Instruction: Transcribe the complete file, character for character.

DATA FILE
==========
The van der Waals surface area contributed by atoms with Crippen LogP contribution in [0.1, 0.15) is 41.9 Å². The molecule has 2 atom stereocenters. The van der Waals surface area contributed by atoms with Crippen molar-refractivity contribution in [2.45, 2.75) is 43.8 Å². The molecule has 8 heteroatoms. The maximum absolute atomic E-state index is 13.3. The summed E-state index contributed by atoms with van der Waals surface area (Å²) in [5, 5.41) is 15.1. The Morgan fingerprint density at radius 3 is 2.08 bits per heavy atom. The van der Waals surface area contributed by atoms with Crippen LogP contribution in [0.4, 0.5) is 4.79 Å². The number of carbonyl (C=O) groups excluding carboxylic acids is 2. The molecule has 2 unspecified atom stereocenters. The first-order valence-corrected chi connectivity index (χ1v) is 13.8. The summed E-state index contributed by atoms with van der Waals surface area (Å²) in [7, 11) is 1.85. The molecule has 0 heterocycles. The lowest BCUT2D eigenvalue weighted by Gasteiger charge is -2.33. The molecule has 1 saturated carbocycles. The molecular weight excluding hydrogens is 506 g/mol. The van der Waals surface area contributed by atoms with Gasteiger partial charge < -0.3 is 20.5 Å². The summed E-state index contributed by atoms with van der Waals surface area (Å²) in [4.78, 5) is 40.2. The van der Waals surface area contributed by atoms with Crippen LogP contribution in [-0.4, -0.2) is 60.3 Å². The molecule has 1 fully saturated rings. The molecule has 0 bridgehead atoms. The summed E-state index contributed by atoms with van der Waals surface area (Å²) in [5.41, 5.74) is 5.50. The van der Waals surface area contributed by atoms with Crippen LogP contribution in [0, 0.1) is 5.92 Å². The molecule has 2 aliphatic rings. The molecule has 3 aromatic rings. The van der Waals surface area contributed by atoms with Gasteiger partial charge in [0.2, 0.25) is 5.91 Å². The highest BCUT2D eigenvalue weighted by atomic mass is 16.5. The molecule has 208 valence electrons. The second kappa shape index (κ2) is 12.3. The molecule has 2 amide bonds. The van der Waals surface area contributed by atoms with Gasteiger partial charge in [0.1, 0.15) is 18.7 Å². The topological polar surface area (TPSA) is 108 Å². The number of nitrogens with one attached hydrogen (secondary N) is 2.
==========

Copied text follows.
The van der Waals surface area contributed by atoms with Crippen LogP contribution in [0.1, 0.15) is 41.9 Å². The molecule has 2 atom stereocenters. The van der Waals surface area contributed by atoms with Crippen molar-refractivity contribution in [2.45, 2.75) is 43.8 Å². The molecule has 8 heteroatoms. The maximum absolute atomic E-state index is 13.3. The summed E-state index contributed by atoms with van der Waals surface area (Å²) in [5, 5.41) is 15.1. The Morgan fingerprint density at radius 3 is 2.08 bits per heavy atom. The van der Waals surface area contributed by atoms with Crippen LogP contribution in [0.4, 0.5) is 4.79 Å². The number of carbonyl (C=O) groups excluding carboxylic acids is 2. The molecule has 2 unspecified atom stereocenters. The first-order valence-corrected chi connectivity index (χ1v) is 13.8. The summed E-state index contributed by atoms with van der Waals surface area (Å²) in [7, 11) is 1.85. The molecule has 0 heterocycles. The lowest BCUT2D eigenvalue weighted by Gasteiger charge is -2.33. The molecule has 1 saturated carbocycles. The molecular weight excluding hydrogens is 506 g/mol. The van der Waals surface area contributed by atoms with Gasteiger partial charge < -0.3 is 20.5 Å². The summed E-state index contributed by atoms with van der Waals surface area (Å²) in [4.78, 5) is 40.2. The van der Waals surface area contributed by atoms with Crippen LogP contribution in [-0.4, -0.2) is 60.3 Å². The molecule has 1 fully saturated rings. The molecule has 0 bridgehead atoms. The summed E-state index contributed by atoms with van der Waals surface area (Å²) in [5.41, 5.74) is 5.50. The van der Waals surface area contributed by atoms with Crippen LogP contribution in [0, 0.1) is 5.92 Å². The molecule has 2 aliphatic rings. The molecule has 3 aromatic rings. The van der Waals surface area contributed by atoms with Gasteiger partial charge in [0.2, 0.25) is 5.91 Å². The highest BCUT2D eigenvalue weighted by atomic mass is 16.5. The molecule has 208 valence electrons. The second kappa shape index (κ2) is 12.3. The molecule has 2 amide bonds. The van der Waals surface area contributed by atoms with Gasteiger partial charge in [0.1, 0.15) is 18.7 Å². The topological polar surface area (TPSA) is 108 Å². The number of nitrogens with one attached hydrogen (secondary N) is 2.